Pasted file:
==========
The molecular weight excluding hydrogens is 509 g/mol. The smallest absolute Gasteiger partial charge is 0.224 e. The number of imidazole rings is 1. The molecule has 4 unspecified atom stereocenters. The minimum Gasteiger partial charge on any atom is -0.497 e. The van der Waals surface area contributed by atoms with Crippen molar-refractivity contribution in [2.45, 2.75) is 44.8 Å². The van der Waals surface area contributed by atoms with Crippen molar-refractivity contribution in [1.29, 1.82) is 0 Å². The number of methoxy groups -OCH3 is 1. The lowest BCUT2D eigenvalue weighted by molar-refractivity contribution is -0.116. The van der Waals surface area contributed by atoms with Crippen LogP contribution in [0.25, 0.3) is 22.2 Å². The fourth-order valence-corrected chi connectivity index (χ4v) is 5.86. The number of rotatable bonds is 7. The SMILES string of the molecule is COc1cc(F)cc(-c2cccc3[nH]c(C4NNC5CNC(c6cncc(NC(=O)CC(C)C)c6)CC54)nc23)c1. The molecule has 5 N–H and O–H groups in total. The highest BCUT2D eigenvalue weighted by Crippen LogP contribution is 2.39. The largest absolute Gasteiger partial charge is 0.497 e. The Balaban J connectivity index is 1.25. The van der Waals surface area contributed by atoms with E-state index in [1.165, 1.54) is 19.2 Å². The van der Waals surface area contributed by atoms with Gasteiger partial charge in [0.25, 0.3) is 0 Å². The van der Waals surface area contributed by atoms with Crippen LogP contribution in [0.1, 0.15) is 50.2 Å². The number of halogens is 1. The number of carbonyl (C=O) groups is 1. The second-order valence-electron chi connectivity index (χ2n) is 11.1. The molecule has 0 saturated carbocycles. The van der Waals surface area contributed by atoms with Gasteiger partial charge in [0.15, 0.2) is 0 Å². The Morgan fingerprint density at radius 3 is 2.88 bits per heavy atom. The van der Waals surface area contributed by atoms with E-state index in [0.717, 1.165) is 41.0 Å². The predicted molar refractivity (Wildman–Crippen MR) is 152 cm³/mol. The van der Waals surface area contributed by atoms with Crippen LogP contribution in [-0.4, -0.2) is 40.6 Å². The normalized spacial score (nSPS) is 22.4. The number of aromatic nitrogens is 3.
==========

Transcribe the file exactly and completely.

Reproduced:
The molecular weight excluding hydrogens is 509 g/mol. The smallest absolute Gasteiger partial charge is 0.224 e. The number of imidazole rings is 1. The molecule has 4 unspecified atom stereocenters. The minimum Gasteiger partial charge on any atom is -0.497 e. The van der Waals surface area contributed by atoms with Crippen molar-refractivity contribution in [2.45, 2.75) is 44.8 Å². The van der Waals surface area contributed by atoms with Crippen molar-refractivity contribution in [1.29, 1.82) is 0 Å². The number of methoxy groups -OCH3 is 1. The lowest BCUT2D eigenvalue weighted by molar-refractivity contribution is -0.116. The van der Waals surface area contributed by atoms with Crippen LogP contribution in [0.25, 0.3) is 22.2 Å². The fourth-order valence-corrected chi connectivity index (χ4v) is 5.86. The number of rotatable bonds is 7. The SMILES string of the molecule is COc1cc(F)cc(-c2cccc3[nH]c(C4NNC5CNC(c6cncc(NC(=O)CC(C)C)c6)CC54)nc23)c1. The molecule has 5 N–H and O–H groups in total. The highest BCUT2D eigenvalue weighted by Crippen LogP contribution is 2.39. The largest absolute Gasteiger partial charge is 0.497 e. The Balaban J connectivity index is 1.25. The van der Waals surface area contributed by atoms with E-state index in [1.165, 1.54) is 19.2 Å². The van der Waals surface area contributed by atoms with Gasteiger partial charge in [0.25, 0.3) is 0 Å². The van der Waals surface area contributed by atoms with Crippen LogP contribution in [0.1, 0.15) is 50.2 Å². The number of halogens is 1. The number of carbonyl (C=O) groups is 1. The second-order valence-electron chi connectivity index (χ2n) is 11.1. The molecule has 0 saturated carbocycles. The van der Waals surface area contributed by atoms with Gasteiger partial charge in [0.15, 0.2) is 0 Å². The Morgan fingerprint density at radius 3 is 2.88 bits per heavy atom. The van der Waals surface area contributed by atoms with E-state index in [0.717, 1.165) is 41.0 Å². The predicted molar refractivity (Wildman–Crippen MR) is 152 cm³/mol. The van der Waals surface area contributed by atoms with Crippen LogP contribution in [-0.4, -0.2) is 40.6 Å². The normalized spacial score (nSPS) is 22.4. The number of aromatic nitrogens is 3.